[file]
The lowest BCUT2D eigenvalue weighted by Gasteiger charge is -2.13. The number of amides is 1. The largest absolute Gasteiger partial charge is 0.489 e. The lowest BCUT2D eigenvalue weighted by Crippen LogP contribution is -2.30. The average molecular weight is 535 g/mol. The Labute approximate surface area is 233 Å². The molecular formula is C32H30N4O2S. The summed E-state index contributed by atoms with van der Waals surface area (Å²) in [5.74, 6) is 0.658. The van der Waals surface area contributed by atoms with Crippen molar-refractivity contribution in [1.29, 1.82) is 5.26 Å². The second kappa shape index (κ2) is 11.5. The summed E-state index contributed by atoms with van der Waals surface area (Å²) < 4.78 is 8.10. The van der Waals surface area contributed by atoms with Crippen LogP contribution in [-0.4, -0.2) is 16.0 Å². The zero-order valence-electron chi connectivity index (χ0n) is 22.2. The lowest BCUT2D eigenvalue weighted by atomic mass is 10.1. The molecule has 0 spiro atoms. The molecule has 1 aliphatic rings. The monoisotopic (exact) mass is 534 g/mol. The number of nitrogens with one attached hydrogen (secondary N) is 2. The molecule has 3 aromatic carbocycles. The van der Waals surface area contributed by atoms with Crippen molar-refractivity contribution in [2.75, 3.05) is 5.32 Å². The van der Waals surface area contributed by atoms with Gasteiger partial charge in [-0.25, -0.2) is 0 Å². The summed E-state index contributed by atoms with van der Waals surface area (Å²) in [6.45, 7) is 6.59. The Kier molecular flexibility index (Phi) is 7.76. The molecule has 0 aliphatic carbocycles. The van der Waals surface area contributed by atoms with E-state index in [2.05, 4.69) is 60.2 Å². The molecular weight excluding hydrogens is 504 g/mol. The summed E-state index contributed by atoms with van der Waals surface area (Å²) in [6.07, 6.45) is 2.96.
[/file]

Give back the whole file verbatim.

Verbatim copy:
The lowest BCUT2D eigenvalue weighted by Gasteiger charge is -2.13. The number of amides is 1. The largest absolute Gasteiger partial charge is 0.489 e. The lowest BCUT2D eigenvalue weighted by Crippen LogP contribution is -2.30. The average molecular weight is 535 g/mol. The Labute approximate surface area is 233 Å². The molecular formula is C32H30N4O2S. The summed E-state index contributed by atoms with van der Waals surface area (Å²) in [5.74, 6) is 0.658. The van der Waals surface area contributed by atoms with Crippen molar-refractivity contribution in [1.29, 1.82) is 5.26 Å². The second kappa shape index (κ2) is 11.5. The summed E-state index contributed by atoms with van der Waals surface area (Å²) < 4.78 is 8.10. The van der Waals surface area contributed by atoms with Crippen LogP contribution in [-0.4, -0.2) is 16.0 Å². The zero-order valence-electron chi connectivity index (χ0n) is 22.2. The lowest BCUT2D eigenvalue weighted by atomic mass is 10.1. The molecule has 0 spiro atoms. The molecule has 1 aliphatic rings. The monoisotopic (exact) mass is 534 g/mol. The number of nitrogens with one attached hydrogen (secondary N) is 2. The molecule has 3 aromatic carbocycles. The van der Waals surface area contributed by atoms with Crippen molar-refractivity contribution in [2.75, 3.05) is 5.32 Å². The van der Waals surface area contributed by atoms with Gasteiger partial charge in [-0.25, -0.2) is 0 Å². The summed E-state index contributed by atoms with van der Waals surface area (Å²) in [6.45, 7) is 6.59. The Kier molecular flexibility index (Phi) is 7.76. The molecule has 0 aliphatic carbocycles. The van der Waals surface area contributed by atoms with E-state index in [2.05, 4.69) is 60.2 Å². The molecular weight excluding hydrogens is 504 g/mol. The summed E-state index contributed by atoms with van der Waals surface area (Å²) in [6.07, 6.45) is 2.96.